7. The Lesser Evil by Day Al-Mohamed: A horror tale about a Mexican of Indian descent named Arturo and his obsession with saving a young girl named Jenny from her miserable life, this story starts off creepy and then moves from there to being very slightly creepier. This isn't the only problem the story has, but it is the most severe - starting off with a creepy thin man sitting and watching a small child play from afar serves to make the reader uneasy right off the bat, and leave the story without much of anywhere to go from there emotionally. In any event, Jenny's life is beset with problems the foremost of which is a foster mother who is interested in drugs, men, and the money that caring for Jenny brings her, in that order, but also include a drug dealer who supplies Jenny's foster mother with narcotics, and a vaguely defined life-threatening ailment that is only kept at bay by regular treatment. As the story progresses, Arturo worms his way into Jenny's life while stripping away the sources of Jenny's woes. As Arturo does so, it is made clear that living with Arturo is not a good solution for Jenny: Even a lesser evil is still evil, and Arturo is clearly only the lesser evil. Unfortunately, this story is not well-executed in several places. There are a couple of scenes that seem entirely extraneous to the story, and the oft-repeated mantra of "you can't save them all" is never really explained. One minor point that bothered me from a technical perspective is that human flesh is reckoned to taste like pork, but the story continually references it as "steaks". The central problem though, is that the story starts in such a creepy manner that there is no build up of tension, and no real climax. The Lesser Evil does paint a fairly compelling portrait of necessary evil, or at least rationalized evil, but it doesn't create a lot of tension because it starts and ends in mostly the same emotional place.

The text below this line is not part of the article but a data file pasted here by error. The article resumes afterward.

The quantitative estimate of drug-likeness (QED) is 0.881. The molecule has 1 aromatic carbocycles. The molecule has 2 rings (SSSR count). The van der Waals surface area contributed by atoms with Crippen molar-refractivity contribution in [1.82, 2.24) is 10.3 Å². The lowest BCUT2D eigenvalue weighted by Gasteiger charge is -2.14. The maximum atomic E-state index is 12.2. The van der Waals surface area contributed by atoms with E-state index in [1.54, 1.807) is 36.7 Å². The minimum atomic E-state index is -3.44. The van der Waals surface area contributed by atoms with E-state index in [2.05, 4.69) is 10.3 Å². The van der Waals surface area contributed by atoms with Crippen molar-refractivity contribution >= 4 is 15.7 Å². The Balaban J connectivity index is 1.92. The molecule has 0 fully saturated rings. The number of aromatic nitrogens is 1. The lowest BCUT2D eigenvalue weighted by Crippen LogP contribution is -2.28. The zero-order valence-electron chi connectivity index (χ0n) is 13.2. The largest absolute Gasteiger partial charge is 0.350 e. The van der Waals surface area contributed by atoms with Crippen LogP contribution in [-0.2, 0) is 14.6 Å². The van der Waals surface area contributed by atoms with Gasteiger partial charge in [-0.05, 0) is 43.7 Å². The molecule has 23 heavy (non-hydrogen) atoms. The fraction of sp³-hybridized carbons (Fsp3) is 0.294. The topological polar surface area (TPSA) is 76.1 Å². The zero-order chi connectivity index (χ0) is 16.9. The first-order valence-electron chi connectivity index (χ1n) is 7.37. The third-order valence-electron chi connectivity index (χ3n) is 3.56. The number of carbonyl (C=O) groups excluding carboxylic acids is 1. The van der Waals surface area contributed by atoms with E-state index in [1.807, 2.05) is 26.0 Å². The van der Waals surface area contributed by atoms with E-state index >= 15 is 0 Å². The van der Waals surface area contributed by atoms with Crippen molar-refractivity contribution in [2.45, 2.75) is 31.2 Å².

8. Qasida by Rosaleen Love: A quirky tale about an unlikely seeming Martian trip, Qasida is told from three distinct but interlocked perspectives - Del, a hoarder who figures out how to get stuff from and eventually go to Mars, Bronnie, the declutterer Del leaves behind on Earth, and finally Livia, the Edwardian-era British woman who had been a member of the Imperial expedition to Mars to try to communicate with the natives. In the opening paragraphs we are told that the Mars rover Curiosity has discovered something amazing, and Bronnie thinks she knows what it is. From there the story wanders between Bronnie, Del, and Livia, first showing how Bronnie deals with the junk and debris that has shown up at her house from Mars, then discussing Del's modest explorations, and interspersing both with Livia's account of her experiences trying to communicate with her Martian servant Ylle. The story is built on a moderately interesting idea, but feels oddly incomplete, as if the story was originally longer and then truncated to reduce it to short story length. Or possibly the story was too short, and sections were added to raise its word count - most of the sections told by Bronnie seem to be little more than exposition, and her portion of the plot is simply dropped in the middle of the story never to return. That said, the sections of the narrative that involve Del and Livia are interesting, and the Martians who are obsessed with dust turn out to have a story remarkably full of pathos. Despite the handful of problems it has, Qasida is an interesting story that could have been a really good one if it were either just a little longer or a little shorter.